DCFRN partner Mega FM was created to provide northern Ugandans with information that would increase their opportunities to engage with peace and development issues, as a way of promoting peaceful conflict resolution. The station carries a wide range of programs, including news, drama, cultural events, and other specific programs covering themes in development, human rights, and conflict reduction.It counts among its successes a role in averting violence between ethnic groups by broadcasting peace messages and giving airtime to the authorities to appeal for calm following killings at Barlonyo, Lira. Project organizers state that “evidence also suggests that the station played a major part in encouraging Lord’s Resistance Army (LRA) members to come out of the bush.” On August 29, 2006, the deputy leader of the LRA called Mega FM and used it to declare an end of hostilities following a signing of an agreement between the government of Uganda and the LRA.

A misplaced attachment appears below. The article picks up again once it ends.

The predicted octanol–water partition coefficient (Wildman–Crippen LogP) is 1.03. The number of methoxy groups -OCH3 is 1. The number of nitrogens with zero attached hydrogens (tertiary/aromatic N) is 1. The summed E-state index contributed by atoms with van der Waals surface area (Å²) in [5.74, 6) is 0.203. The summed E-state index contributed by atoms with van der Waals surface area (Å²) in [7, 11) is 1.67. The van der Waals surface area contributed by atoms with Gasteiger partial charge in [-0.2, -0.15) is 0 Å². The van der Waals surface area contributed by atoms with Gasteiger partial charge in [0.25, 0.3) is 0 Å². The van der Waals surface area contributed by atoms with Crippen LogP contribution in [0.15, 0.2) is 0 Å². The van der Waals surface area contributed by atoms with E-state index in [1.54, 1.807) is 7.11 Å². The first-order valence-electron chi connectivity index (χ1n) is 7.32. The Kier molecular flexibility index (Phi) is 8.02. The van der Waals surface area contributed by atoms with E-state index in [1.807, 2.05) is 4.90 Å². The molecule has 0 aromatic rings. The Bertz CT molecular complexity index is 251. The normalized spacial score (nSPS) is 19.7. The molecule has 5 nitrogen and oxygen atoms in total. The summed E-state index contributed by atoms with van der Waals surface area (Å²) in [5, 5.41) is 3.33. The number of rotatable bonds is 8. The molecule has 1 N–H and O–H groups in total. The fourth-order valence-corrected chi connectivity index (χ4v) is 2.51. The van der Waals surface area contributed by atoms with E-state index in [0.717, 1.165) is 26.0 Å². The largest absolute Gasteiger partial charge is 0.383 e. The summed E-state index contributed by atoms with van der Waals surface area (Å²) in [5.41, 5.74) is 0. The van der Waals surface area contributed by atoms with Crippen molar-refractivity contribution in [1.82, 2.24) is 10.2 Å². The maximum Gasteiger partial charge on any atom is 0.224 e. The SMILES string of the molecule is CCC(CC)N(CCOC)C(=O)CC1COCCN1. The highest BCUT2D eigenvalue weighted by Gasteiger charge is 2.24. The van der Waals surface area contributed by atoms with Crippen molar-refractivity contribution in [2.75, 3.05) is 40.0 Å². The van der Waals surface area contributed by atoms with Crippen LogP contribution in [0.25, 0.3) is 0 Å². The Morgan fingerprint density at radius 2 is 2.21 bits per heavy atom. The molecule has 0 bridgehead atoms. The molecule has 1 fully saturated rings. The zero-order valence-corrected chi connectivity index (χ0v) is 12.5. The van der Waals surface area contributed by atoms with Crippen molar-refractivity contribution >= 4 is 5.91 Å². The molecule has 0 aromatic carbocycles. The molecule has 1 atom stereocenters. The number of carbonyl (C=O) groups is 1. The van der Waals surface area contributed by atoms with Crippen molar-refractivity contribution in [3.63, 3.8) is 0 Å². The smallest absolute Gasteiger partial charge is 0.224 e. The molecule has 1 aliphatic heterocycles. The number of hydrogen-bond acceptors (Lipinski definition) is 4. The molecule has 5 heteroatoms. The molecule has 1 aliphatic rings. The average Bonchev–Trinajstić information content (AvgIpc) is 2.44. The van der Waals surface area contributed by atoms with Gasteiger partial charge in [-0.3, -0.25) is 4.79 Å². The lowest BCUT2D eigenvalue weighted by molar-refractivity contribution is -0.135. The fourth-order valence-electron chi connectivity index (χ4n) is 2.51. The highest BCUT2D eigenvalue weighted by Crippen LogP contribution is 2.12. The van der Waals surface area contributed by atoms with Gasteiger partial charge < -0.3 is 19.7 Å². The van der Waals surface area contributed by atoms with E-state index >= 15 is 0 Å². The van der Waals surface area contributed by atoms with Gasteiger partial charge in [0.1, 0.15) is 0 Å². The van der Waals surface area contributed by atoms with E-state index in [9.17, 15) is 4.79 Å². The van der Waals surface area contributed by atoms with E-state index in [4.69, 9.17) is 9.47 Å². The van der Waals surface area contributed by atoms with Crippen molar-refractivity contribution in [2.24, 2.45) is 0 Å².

Mega FM was launched in August 2002 as part of a five-year joint initiative by the United Kingdom’s Department for International Development and the Government of Uganda. The radio station is now fully self-sustaining from advertising revenue and sponsored programs.

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DCFRN script of the week

While DCFRN scripts are always available online at http://www.farmradio.org/english/radio-scripts/, we will use this section to highlight some of our new scripts, as well as past favourites that are still relevant today. If you would like to nominate a script for next week’s DCFRN Script of the Week, please post a comment on the FRW website at: http://weekly.farmradio.org/, or e-mail farmradioweekly@farmradio.org.

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“Survival” Crops Provide Food During Times of Need